Figure 1

Morphological appearance of the depressed type of submucosal cancer. (A) Endoscopy shows a depressed cancer 11 mm diameter in size; (B) in the cross section of this lesion, the edge is depressed compared with the surrounding normal mucosa.

ADENOMATOUS COMPONENT

In mucosal lesions, the presence or absence of a villous component was investigated histologically. In submucosal cancers, we investigated whether or not they were associated with an adenomatous component. Other clinicopathological features were determined according to the general rules of the Japanese Research Society for Cancer of the Colon and Rectum.19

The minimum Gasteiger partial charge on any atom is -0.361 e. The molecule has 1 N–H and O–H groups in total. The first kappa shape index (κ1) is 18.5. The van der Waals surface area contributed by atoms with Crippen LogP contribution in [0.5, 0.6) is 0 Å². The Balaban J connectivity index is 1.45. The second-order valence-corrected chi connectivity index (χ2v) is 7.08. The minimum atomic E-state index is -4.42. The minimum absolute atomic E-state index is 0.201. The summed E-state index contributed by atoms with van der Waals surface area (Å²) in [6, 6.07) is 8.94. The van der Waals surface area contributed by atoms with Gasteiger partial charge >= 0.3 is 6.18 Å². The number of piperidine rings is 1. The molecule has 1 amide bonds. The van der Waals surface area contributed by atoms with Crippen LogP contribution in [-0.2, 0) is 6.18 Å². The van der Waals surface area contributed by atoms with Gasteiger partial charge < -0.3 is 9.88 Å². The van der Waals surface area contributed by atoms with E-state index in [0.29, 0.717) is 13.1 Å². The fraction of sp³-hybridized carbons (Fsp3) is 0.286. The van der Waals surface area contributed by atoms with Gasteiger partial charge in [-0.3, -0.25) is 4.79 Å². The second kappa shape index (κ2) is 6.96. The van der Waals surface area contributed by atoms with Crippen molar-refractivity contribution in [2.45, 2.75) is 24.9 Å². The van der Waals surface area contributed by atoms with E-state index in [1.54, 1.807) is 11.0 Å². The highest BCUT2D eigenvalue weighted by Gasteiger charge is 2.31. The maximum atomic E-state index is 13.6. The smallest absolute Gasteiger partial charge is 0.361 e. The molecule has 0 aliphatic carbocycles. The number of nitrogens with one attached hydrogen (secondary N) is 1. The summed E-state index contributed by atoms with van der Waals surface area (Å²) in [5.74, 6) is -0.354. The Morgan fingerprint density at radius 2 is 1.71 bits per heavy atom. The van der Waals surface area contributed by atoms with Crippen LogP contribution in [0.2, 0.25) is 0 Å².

STATISTICAL ANALYSIS

We compared the clinicopathological characteristics of lesions located in the rectum, left colon, and right colon using the χ2 test and Fisher's exact probability test. A value of p<0.05 was considered significant.

Results

In total, 4147 neoplastic lesions were resected from 3087 patients. The average number of colonoscopic examinations was 1.85 (range 1–15), and the average number of lesions was 1.98 (range 1–14). In all, 684 lesions (16%) were located in the rectum, 1493 (36%) in the left colon, and 1970 (48%) in the right colon. Macroscopically, 151 of 3605 mucosal lesions (4%) and five of 91 (5%) submucosal cancers were of the depressed type. Histologically, 3353 lesions (81%) were adenomas, 252 (6%) were intramucosal cancers, 91 (2%) were submucosal cancers, and 451 (11%) were advanced cancers.

LOCATION AND MACROSCOPIC TYPE OF MUCOSAL LESIONS AND SUBMUCOSAL CANCERS